Josienne Clarke has a vocal style. Some of its appurtenances, such as its precise diction, its half-rounded vowels, its purity of tone, and its inevitable but particular phrasing, signal an allegiance to British folk music traditions, but there is a large and important difference between working ‘in’ a style, and ‘having’ a style. Nobody sings quite like Clarke. Nobody should want to—although, should she get her desserts in terms of exposure, I’m sure that many will imitate her. This way of singing, however, is as specific to her as a fingerprint, and it is vanishingly rare for any musician (or other artist) to develop such a unique voice. The water is slightly muddied by her long-standing membership in a duo more explicitly associated with folk music (the recipient of a BBC Radio 2 Folk Award), but on In All Weather, there is no allegiance to any particular accompanimental genre. You might call it an indie record, if you were looking for a term that says so little it can cover more or less anything. All other concerns are secondary to its status as a collection of songs.
The album was released in 2019, and Clarke fans aware of recent developments in her professional life (as played out in a fairly low-key way on social media) might be quick to ascribe autobiographical import to its lyrical texts. I’m not about to discuss Clarke’s life, about which I’m almost entirely ignorant, and which is her business, not her listeners’, but I will say this: of course it’s bloody autobiographical. Nobody ever wrote a song or a story worth the name without building it from their own experience, but at the same time, even when explicitly writing memoir or biography, no writer produces anything but fiction. These songs, these stories, need to be encountered on their own ground, in the worlds that they each build—as particular and as personal as Clarke’s vocal delivery.
Clarke has a gift for fruitful ambiguity. Her songs are filled with phrases that can be parsed in several ways, turning on a word’s double meaning or on the branching meanders afforded by English grammar. This is quite a different matter from the witty wordplay of the American songbook, but there is a comparable collision of the literary with the pop. Clarke’s voice as a writer is clearly one that is situated in the present, in the social, in a shared cultural milieu. Although her songs are first-person affairs, these snippets of subjectivity are all highly relatable. More often than not I had the uncomfortable sensation that I might be closer to the songs’ interlocutors than their narrators, but there’s a lot to be said for art that asks difficult questions of its audience—and even more to be valued when it has such creative generosity that they don’t mind. I credit the fiction of Gene Wolfe with greatly stiffening my moral resolve, and In All Weather does something similar, in quite a different way.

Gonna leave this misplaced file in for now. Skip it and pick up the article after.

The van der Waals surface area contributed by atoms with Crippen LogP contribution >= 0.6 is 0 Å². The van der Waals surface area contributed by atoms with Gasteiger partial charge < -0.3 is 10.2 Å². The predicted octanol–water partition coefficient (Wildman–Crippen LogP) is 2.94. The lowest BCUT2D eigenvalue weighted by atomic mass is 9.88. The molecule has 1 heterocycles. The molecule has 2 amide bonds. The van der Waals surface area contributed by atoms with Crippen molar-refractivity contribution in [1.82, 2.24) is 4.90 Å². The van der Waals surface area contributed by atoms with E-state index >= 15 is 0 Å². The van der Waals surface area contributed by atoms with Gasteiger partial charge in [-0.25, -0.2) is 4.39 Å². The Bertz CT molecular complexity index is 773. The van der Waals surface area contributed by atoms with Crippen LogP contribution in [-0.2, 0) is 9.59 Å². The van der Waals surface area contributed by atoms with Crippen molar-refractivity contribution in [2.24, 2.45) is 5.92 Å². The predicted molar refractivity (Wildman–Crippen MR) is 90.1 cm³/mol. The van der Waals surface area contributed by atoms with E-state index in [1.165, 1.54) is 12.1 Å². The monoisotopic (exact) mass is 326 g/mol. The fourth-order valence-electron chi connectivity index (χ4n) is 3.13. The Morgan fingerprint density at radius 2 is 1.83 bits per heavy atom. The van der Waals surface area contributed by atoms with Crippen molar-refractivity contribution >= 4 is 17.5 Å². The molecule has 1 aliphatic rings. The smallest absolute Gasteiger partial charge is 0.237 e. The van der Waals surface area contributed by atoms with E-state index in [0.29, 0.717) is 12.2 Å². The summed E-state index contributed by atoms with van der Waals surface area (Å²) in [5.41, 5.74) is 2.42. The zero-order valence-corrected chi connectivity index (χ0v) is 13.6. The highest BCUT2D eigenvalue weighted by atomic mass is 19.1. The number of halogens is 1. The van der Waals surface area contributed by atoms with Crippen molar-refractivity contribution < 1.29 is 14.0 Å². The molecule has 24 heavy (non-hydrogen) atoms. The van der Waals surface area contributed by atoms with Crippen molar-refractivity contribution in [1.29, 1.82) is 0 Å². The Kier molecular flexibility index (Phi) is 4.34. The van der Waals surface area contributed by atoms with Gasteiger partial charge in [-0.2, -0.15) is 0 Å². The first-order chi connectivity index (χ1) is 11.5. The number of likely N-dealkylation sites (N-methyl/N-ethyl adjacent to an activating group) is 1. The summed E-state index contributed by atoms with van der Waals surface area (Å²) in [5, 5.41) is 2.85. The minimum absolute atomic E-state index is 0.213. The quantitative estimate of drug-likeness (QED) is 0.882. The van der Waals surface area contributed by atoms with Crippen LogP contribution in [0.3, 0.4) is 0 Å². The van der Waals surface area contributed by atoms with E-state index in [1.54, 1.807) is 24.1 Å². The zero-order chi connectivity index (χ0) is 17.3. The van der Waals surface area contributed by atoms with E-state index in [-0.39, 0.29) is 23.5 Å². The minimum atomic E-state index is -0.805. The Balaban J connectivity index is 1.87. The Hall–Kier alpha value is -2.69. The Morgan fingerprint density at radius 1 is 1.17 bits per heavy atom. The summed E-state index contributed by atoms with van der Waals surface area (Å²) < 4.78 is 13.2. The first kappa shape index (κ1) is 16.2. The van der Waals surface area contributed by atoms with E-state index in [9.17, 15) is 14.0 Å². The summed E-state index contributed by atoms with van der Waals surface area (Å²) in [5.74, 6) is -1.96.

Of course it’s not all as serious or gloomy as I may be making it out to be—although Clarke is someone who delights in the creative possibilities of the glum. There’s a good deal of wry, observational humour in the way these songs present experience, and as with all good art there is a great deal of playfulness in their construction. The arrangements draw largely on a rock vocabulary—over sixty-plus years of existence rock music has accumulated quite a lexicon, so I’m aware that such an observation doesn’t say a great deal, but one of the good things about this album is that it isn’t easy to summarise stylistically—without being outlandish in any way. It’s pretty rootsy on the whole, but it has some lovely, off-kilter details, like the weird synth tinkles that decorate a caesura in ‘Season & Time’. In many ways this is a simpler record than the technically nuanced and sometimes excruciatingly tasteful albums Clarke recorded in a duo setting, but its creative sophistication is bang on the money. Sometimes, when writing about the records I really like, I get so caught up in a futile attempt to do justice to their specificities that I forget to praise them explicitly, so let me just get that out—this is a brilliant album. Clarke has another one out shortly, but that’s the speed I move at.